Can I see I copy of your parent handbook? This should be a comprehensive document of policies and procedures and will give you a better feel for the school. Some preschools will have this available on their website so you can read it before you visit the school.
Are you licensed? If not, how come? Here is a link to help locate licensed programs in BC as well as inspection reports on licensed programs in BC: http://www2.gov.bc.ca/gov/content/family-social-supports/child-care/child-day-care
What is your discipline policy? For example, I like to ask if they practice time-outs. As this is not part of our family values regarding discipline, it would weigh in on my decision about that school.
What does child-directed me to you?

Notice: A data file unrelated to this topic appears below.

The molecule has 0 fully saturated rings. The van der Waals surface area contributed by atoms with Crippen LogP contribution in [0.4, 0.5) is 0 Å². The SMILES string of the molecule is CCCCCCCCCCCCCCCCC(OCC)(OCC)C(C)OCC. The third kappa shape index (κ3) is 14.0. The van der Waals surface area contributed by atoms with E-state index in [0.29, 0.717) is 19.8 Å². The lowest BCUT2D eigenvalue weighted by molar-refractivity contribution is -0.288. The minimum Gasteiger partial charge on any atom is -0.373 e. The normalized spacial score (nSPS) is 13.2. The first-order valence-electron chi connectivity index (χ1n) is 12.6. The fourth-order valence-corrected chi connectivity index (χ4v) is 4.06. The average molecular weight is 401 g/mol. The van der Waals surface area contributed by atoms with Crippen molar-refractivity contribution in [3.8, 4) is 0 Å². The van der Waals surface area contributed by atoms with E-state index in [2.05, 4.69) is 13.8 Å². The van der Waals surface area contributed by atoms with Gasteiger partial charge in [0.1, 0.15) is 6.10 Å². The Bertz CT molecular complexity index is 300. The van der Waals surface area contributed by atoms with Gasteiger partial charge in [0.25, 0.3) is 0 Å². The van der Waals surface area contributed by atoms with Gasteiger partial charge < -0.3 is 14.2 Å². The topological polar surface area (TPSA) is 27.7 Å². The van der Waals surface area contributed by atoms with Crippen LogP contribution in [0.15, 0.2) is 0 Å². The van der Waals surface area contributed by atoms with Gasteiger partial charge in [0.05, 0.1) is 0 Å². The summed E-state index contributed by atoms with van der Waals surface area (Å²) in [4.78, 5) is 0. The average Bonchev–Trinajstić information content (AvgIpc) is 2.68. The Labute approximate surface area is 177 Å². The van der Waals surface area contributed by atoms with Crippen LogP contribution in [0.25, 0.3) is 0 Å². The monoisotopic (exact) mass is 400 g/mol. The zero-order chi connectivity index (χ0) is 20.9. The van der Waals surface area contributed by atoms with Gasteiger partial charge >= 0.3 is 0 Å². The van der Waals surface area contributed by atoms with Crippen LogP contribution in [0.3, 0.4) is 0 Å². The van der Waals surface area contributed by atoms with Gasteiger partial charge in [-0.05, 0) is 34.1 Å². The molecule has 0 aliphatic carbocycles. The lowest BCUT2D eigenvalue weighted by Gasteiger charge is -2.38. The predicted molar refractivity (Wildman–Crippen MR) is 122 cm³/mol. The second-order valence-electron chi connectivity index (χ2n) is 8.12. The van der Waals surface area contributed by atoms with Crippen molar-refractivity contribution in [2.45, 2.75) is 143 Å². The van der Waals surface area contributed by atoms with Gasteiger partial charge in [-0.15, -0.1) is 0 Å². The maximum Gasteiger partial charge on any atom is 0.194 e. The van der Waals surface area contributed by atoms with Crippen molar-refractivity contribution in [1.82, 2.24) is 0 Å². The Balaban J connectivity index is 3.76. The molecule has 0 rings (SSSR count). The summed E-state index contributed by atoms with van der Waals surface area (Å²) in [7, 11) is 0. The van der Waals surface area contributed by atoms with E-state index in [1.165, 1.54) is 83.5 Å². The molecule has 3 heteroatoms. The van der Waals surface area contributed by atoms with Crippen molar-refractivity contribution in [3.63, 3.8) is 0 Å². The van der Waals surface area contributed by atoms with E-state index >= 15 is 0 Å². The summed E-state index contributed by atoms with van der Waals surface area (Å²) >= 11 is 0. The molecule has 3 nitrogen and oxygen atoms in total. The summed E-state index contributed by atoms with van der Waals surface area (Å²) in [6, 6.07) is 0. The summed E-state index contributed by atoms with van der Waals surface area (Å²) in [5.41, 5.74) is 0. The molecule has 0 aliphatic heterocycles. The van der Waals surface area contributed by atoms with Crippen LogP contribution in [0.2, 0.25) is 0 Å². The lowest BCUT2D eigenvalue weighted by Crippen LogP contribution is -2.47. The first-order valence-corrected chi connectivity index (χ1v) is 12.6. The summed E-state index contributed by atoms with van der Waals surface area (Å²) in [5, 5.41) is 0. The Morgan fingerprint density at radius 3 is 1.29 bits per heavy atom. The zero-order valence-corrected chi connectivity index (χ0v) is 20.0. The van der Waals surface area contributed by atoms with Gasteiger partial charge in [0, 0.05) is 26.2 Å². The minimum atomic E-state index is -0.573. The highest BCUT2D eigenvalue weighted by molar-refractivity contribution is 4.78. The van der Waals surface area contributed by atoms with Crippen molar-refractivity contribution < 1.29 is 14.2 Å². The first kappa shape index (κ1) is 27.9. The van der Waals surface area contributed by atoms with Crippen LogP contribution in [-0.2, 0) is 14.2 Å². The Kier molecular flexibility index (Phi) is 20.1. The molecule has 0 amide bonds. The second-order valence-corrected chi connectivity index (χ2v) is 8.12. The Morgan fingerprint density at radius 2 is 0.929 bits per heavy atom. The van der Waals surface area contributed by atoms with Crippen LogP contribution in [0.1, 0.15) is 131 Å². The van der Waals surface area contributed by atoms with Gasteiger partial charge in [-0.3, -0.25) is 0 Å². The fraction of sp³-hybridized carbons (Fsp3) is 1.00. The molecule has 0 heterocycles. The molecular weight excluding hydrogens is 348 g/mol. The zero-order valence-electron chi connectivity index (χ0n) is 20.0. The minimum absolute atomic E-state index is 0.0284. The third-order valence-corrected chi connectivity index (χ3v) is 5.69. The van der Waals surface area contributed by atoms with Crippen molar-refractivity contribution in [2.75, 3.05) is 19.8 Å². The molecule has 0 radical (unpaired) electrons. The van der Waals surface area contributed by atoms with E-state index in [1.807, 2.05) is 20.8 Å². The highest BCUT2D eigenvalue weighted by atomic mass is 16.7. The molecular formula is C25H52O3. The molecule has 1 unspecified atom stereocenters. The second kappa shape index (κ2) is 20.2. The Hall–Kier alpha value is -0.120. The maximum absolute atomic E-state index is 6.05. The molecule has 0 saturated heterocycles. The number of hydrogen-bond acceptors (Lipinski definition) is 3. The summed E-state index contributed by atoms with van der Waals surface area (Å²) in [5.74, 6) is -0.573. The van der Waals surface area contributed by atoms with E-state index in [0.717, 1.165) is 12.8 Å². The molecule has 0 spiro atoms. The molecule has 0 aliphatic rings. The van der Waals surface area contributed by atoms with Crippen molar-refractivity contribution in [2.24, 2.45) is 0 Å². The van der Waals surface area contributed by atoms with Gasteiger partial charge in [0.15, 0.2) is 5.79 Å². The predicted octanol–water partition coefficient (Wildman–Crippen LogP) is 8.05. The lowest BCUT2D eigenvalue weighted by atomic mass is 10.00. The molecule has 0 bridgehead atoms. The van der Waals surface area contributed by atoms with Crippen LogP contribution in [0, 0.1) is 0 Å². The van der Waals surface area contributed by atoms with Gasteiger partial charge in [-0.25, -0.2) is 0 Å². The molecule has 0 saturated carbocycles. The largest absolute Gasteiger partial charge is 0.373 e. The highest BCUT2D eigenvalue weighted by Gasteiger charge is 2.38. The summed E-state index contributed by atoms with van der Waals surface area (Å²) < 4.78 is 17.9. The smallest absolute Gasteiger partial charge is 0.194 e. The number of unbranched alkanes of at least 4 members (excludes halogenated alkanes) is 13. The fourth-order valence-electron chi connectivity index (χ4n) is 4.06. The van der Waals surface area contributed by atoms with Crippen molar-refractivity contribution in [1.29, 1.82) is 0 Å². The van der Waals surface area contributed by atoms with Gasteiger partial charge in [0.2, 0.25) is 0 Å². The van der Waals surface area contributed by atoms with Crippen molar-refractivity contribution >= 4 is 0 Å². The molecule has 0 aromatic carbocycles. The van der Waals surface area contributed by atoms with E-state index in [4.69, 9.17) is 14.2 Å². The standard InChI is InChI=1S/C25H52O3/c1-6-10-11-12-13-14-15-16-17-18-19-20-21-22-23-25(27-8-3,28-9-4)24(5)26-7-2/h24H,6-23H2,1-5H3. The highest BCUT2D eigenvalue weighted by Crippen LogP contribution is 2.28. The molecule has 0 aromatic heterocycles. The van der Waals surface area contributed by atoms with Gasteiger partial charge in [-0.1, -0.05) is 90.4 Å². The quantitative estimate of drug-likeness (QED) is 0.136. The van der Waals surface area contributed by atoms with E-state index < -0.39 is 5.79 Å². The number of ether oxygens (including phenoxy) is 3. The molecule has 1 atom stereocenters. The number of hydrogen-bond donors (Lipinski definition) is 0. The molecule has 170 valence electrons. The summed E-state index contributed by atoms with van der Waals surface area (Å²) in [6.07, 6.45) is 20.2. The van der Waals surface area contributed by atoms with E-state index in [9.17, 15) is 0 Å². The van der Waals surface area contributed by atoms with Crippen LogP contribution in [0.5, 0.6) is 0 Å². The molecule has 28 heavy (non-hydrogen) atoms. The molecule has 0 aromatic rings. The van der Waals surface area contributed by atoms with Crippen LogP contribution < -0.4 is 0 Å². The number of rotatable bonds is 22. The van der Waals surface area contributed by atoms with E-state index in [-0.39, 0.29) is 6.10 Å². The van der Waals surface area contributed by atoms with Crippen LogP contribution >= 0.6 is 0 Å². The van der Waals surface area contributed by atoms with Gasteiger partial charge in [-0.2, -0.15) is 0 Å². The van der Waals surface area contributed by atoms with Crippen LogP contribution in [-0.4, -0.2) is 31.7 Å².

What is your daily routine?
How much free time do the children have?
And my favourite question: Do you own a pair of rain pants? Ask this question if playing outside all year is important to you and your family. If they don’t own a pair of rain pants, you know they are not taking the children outside regularly!
This article is written with BC, Canada preschools in mind. Parents, educators, what else would you add to the list? Keep your eyes open for my next blog on “How to choose a Nature Preschool”!
Bonnie, a teacher and music therapist, is the president and founder of the Outdoor Learning Association. She started the Victoria Nature School, an outdoor preschool in Victoria, BC, four years ago and is the proud mom of a 7 and 5 year old.